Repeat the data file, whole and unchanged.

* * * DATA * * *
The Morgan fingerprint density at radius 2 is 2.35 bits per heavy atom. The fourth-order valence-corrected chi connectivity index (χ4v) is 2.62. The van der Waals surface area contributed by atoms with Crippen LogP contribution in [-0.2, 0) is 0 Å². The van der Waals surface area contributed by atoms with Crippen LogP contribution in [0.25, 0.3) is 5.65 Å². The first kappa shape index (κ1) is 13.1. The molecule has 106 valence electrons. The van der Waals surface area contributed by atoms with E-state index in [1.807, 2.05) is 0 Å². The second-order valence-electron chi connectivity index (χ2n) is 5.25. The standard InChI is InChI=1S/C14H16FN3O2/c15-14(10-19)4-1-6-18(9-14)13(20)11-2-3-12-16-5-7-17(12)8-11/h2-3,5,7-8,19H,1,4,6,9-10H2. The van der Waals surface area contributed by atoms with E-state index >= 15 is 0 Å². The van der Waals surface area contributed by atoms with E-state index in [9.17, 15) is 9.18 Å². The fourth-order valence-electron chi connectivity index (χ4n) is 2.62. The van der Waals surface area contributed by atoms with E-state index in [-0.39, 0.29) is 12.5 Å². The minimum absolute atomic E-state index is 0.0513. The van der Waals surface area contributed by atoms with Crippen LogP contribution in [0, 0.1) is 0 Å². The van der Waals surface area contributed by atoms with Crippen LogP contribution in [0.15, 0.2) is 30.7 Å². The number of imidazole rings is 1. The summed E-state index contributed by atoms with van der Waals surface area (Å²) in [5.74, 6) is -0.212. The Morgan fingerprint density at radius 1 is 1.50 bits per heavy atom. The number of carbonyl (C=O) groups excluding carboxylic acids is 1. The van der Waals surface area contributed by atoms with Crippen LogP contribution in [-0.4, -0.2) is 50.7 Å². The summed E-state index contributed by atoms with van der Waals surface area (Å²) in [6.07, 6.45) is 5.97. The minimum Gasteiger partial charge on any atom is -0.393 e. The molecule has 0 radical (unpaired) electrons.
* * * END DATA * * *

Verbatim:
The Morgan fingerprint density at radius 2 is 2.35 bits per heavy atom. The fourth-order valence-corrected chi connectivity index (χ4v) is 2.62. The van der Waals surface area contributed by atoms with Crippen LogP contribution in [-0.2, 0) is 0 Å². The van der Waals surface area contributed by atoms with Crippen LogP contribution in [0.25, 0.3) is 5.65 Å². The first kappa shape index (κ1) is 13.1. The molecule has 106 valence electrons. The van der Waals surface area contributed by atoms with E-state index in [1.807, 2.05) is 0 Å². The second-order valence-electron chi connectivity index (χ2n) is 5.25. The standard InChI is InChI=1S/C14H16FN3O2/c15-14(10-19)4-1-6-18(9-14)13(20)11-2-3-12-16-5-7-17(12)8-11/h2-3,5,7-8,19H,1,4,6,9-10H2. The van der Waals surface area contributed by atoms with E-state index >= 15 is 0 Å². The van der Waals surface area contributed by atoms with E-state index in [9.17, 15) is 9.18 Å². The fourth-order valence-electron chi connectivity index (χ4n) is 2.62. The van der Waals surface area contributed by atoms with E-state index in [-0.39, 0.29) is 12.5 Å². The minimum absolute atomic E-state index is 0.0513. The van der Waals surface area contributed by atoms with Crippen LogP contribution in [0, 0.1) is 0 Å². The van der Waals surface area contributed by atoms with Crippen LogP contribution in [0.15, 0.2) is 30.7 Å². The number of imidazole rings is 1. The summed E-state index contributed by atoms with van der Waals surface area (Å²) in [5.74, 6) is -0.212. The Morgan fingerprint density at radius 1 is 1.50 bits per heavy atom. The number of carbonyl (C=O) groups excluding carboxylic acids is 1. The van der Waals surface area contributed by atoms with Crippen LogP contribution in [-0.4, -0.2) is 50.7 Å². The summed E-state index contributed by atoms with van der Waals surface area (Å²) in [6.07, 6.45) is 5.97. The minimum Gasteiger partial charge on any atom is -0.393 e. The molecule has 0 radical (unpaired) electrons.